“Yes?” she said, clearly expecting results.

“He won’t change the deal, Madam Governor. I tried, really, I have.”

“I want the room,” she replied. There was silence between the man and the woman for a few minutes, even with everyone gone. Then--

“I want you in the Senate as badly as you want to be there, ma’am. I don’t know why he wants you here.”

“Because he’s playing party politics,” Schwartz answered.”I was a Republican, and he’s not, and he won’t forget I was one. Even though I’m a Liberal Republican.”

“I’m sorry, ma’am, I really am.”

“I know you are, Mr. Vice President. That’s why I need a favor.”

Wilkes nodded for her to continue.

“I want the Electoral College to be replaced with a county-by-county system, and I want the 28th amendment gone.”

“And then?”

“Kentucky will have joined by then. I’ll sign that treaty as soon as I return to my main office. But I don’t want Smith shoving us around for years to come. There’s only one man that can take the presidency in 2020, and that man is William McHale.”

Wilkes looked away. “I’ll tell Smith that you’ve accepted the invitation. When I get back to Jackson with whoever ends up in your delegation, I’ll inform the old man personally.”

“I will,” she replied. “There’s a tidbit at the end that says that this treaty requires my resignation. I can’t appoint myself to the Senate, but my Lieutenant Governor can when he rises as Acting Governor.”

“You’re a sly one, ma’am, I’ll give you that much.”

“My friends call me Esa.”

“And mine call me Wilkes.”

“Well then, Wilkes,” the governor said, raising a shot glass, “I think this is a good start to a beautiful friendship.”

__________________________________

Personal Notes/Commentary:

I normally wouldn't compile these chapters together, but they were so darn short and un-detailed that I just didn't see the point in posting them at their lengths. There was nothing to add on from there without prematurely spoiling plot points , and I'd rather post two short chapters together than do that.

Focusing on the story thus far, hopefully some things are starting to come together. You may have noticed I included no notes at the end of Chapter Five; honestly, I wrote it but deleted the note because I did not sit right with me to have a few personal words after showing you a glimpse of the "Fourth Reich," though it's based in America rather than Germany.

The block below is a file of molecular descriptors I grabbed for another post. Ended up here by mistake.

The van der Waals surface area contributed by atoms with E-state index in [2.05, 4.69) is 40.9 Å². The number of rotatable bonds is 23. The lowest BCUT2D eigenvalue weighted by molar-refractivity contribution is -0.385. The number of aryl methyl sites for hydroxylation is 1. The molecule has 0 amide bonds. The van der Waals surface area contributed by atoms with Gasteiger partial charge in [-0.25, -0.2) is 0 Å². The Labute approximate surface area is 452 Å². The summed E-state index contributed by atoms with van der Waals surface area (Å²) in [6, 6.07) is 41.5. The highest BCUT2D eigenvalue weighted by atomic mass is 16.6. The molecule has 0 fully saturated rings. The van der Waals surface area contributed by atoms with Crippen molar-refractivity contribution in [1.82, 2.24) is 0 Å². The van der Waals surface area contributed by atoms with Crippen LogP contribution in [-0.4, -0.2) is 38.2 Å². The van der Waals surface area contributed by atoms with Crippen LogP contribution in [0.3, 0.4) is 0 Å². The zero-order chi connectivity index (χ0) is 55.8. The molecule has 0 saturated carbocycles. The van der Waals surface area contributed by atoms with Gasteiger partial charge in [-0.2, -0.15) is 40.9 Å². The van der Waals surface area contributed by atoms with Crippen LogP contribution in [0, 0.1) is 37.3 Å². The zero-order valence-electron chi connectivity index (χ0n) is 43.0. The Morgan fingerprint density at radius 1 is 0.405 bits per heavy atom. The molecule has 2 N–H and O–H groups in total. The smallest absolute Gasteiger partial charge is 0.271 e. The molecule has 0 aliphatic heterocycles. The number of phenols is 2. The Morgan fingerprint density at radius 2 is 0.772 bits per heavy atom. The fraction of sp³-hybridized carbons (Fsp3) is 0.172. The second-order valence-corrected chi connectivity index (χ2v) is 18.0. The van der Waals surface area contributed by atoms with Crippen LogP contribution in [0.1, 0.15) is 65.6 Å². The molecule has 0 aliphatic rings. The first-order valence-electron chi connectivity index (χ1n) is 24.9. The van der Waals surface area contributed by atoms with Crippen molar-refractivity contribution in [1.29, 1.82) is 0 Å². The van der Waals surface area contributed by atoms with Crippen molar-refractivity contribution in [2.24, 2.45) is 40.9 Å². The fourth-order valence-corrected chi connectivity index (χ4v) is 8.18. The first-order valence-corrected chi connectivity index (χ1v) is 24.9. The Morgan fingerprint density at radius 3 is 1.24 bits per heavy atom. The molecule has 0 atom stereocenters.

The characters are, I hope, starting to become more alive for you readers. If they aren't, let me know; I'll see what I can do.


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Thu Sep 03, 2020 7:58 am
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HarryHardy wrote a review...



Good Morning/Afternoon/Evening/Night(whichever one it is in your part of the world),

Hi! I'm back for more...

First Impression: So these chapters were a lot to process but I can see sort of like four or five subplots in this one carrying through the overall arc of it. Each one is going along nicely. The overall pacing of these two chapters work pretty well too. Definitely excited where this is going even though i understand none of the politics.

Anyway let's get right to it,

"Some people say a man is made out of mud," the old man grumbled.

"Isn't that 'Sixteen Tons' by Ernie Ford?" Evans asked through a mouthful of salad. "You know it, don'tcha, Austin?"


Pretty neat start there. No idea what that song is but its good to reference a few things from the real world like that.

A few moments later, there was a knock on the door. The golden handle turned downward, and Emma stepped inside. "Sorry I'm late," she said quietly. "Austin, when we're done doing whatever it is we're doing here, Mom and Dad need to talk to you."